Roberts devotes a scant 12 pages to what he sees as he crosses through Iraq in the back of various trucks--brevity, it seems, being the better part of valor. The experience, he says, "wasn't so much anticlimax as overkill," and, truth be told, Roberts lacks the dispassion for war reporting anyway. In the early chapters of the book, the reporter's search for a shared humanity induces him to overwrite at the end of several episodes, e.g.: "Here was the real gulf in the Gulf: minds, hearts, and souls that simply cannot understand one another." (For a more muted and responsible account of the current Islamic world, and one that is unencumbered by human empathy, the reader is directed to V.S. Naipaul's Beyond Belief, published this year by Random House.)
Yet the same tendencies that occasionally betray Roberts during his first two visits to Iraq serve him well in the third act of his Demonic Comedy. This time he is not a makeshift medic but a "delegate" at 1995's "International Babylon Festival." Though this theater of self-aggrandizement is just as risible as Hussein's Nasser impersonation during the pan-Arab summit, the scenery has changed. The luxury hotels are bereft of light bulbs or running water. In one hotel lobby, well-connected peddlers hawk $2,000 gold fountain pens--looted from the royalty of Kuwait, of course--for the princely sum of $8. To deal in anything but dollars requires ungainly wads of bills: In 1990, the Iraqi dinar traded at six to a dollar. Five years later, the unofficial exchange rate is at 2,220--or even 3,000--dinars to a dollar. Roberts carries money in a shopping bag.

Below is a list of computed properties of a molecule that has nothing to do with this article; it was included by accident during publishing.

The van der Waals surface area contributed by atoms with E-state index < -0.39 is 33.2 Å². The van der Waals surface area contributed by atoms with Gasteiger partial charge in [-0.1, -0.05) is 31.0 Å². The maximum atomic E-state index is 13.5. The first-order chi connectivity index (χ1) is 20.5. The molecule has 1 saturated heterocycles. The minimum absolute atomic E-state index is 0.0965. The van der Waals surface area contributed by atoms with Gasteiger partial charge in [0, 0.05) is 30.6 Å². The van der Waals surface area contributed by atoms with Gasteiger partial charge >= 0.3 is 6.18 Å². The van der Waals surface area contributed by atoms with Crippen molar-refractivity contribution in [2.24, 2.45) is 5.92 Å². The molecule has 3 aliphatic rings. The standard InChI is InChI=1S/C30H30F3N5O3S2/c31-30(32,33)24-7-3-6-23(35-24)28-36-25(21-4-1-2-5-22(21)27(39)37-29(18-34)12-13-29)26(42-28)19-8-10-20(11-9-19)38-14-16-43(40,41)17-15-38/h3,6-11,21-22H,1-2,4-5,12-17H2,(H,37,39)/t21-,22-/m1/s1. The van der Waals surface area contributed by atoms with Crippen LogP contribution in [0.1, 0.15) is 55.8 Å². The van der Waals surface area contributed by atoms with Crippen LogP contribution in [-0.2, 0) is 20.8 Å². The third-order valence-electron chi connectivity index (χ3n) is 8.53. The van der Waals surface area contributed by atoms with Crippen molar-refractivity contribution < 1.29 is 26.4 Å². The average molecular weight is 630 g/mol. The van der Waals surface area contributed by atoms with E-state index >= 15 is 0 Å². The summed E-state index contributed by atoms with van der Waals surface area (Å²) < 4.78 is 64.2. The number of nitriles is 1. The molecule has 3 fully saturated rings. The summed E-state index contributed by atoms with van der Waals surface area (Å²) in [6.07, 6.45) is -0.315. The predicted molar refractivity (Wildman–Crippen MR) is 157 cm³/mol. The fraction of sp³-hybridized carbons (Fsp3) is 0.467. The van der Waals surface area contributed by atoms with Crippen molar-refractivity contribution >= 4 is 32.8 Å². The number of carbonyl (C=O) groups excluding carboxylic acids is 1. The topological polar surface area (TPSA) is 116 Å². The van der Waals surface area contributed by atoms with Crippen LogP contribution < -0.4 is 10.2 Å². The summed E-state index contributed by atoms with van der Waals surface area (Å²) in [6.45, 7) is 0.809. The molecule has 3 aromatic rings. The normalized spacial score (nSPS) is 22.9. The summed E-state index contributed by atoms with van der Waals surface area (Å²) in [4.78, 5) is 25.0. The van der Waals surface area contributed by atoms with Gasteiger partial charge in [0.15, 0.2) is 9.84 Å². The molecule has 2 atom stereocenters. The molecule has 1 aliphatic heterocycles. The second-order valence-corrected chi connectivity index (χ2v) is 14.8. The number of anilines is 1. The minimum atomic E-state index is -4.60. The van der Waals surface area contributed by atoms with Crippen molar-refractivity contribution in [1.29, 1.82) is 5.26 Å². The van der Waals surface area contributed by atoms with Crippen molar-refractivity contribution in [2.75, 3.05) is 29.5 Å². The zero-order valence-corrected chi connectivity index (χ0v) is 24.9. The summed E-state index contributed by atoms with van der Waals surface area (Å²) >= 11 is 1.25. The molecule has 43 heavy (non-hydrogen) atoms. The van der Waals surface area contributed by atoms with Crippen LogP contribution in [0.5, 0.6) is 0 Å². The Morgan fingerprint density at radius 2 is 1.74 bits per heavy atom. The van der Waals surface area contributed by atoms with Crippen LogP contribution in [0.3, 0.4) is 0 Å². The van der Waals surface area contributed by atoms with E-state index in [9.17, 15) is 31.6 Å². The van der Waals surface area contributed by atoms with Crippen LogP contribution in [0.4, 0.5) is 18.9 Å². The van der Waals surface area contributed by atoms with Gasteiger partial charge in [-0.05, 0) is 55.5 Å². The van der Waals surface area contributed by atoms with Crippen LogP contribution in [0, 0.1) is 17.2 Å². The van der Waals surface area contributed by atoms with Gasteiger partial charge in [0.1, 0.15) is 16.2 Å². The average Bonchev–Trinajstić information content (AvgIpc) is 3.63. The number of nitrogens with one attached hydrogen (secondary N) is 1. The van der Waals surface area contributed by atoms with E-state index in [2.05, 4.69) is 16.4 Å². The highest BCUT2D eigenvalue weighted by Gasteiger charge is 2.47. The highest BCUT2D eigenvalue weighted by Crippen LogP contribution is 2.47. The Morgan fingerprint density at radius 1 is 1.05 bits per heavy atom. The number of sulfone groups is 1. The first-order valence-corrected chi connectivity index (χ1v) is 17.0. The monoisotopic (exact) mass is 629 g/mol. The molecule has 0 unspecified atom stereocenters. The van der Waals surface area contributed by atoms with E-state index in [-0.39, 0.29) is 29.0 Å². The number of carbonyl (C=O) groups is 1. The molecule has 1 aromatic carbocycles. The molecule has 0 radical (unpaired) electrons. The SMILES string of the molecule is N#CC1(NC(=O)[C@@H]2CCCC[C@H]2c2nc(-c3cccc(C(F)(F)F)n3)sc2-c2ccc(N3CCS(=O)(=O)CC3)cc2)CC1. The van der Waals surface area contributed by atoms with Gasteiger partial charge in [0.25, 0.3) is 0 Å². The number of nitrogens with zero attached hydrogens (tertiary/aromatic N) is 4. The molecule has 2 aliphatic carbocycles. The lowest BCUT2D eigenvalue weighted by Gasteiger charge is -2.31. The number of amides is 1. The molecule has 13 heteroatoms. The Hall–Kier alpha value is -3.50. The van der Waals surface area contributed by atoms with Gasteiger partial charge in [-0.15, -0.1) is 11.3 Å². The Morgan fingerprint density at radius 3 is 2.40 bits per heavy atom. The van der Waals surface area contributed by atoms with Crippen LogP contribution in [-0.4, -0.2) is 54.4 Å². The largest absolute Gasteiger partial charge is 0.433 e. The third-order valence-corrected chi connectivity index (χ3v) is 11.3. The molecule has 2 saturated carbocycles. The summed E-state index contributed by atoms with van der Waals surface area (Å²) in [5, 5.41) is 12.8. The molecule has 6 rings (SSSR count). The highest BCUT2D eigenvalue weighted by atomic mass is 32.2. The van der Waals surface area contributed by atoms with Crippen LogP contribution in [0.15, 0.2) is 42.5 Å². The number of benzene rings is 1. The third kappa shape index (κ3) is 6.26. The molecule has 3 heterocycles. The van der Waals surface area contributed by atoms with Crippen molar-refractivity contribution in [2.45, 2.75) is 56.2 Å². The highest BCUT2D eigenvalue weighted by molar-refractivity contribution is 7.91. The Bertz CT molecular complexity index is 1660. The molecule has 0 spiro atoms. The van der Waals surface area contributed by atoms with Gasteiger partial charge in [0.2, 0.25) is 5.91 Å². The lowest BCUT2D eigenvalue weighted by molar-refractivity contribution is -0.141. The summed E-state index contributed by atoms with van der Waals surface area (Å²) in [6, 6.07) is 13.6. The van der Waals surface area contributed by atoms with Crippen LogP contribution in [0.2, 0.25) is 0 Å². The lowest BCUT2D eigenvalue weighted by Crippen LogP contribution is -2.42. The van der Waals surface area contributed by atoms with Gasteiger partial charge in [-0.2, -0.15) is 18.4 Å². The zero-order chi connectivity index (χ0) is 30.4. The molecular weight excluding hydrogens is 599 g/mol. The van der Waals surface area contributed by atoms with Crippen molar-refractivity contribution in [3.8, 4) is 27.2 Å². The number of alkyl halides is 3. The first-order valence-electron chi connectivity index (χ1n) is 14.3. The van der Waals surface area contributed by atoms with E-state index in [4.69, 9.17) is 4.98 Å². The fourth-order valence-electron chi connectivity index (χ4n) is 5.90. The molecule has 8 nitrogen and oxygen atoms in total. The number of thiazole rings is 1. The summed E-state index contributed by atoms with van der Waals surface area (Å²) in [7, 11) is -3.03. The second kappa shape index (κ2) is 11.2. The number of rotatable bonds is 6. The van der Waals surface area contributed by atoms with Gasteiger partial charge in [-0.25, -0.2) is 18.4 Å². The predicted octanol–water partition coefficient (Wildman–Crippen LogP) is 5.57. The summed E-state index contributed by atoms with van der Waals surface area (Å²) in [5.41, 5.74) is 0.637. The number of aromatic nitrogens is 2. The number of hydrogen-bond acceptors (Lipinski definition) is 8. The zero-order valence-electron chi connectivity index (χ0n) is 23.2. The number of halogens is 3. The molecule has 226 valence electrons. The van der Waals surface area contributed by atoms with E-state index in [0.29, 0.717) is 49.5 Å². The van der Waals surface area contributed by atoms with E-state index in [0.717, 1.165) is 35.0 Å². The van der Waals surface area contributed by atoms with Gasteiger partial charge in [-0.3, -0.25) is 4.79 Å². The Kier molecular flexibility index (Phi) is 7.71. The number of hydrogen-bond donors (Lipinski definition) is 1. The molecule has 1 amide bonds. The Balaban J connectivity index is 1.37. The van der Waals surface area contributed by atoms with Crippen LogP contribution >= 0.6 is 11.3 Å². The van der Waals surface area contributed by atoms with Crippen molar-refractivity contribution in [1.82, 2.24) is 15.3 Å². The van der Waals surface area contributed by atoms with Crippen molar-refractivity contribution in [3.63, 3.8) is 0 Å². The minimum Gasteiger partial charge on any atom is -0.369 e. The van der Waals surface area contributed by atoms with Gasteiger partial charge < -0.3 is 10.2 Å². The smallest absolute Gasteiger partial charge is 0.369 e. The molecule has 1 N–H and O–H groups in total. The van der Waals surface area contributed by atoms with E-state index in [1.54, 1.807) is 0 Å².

Ultimately, inflation is the dominant metaphor for what Roberts finds in Iraq at the close of the book. Squalor and poverty are growth industries as are menace and terror. The national football team loses with final scores that Roberts calls "awesome"--64-0, for example, against powerhouse teams like Chad and Togoland. The central bank lends at an official rate of 15 percent interest per day. A U.N. survey reports that half of all infants are born with birth defects as a result of malnutrition...while the government in Baghdad requisitions a lipsosuction machine. And at the center of this suffering is the U.S. embargo, which, as Roberts eloquently explains it, is the most gruesome inflation of all, "slowly starving 20 million people for the crimes of 2,000."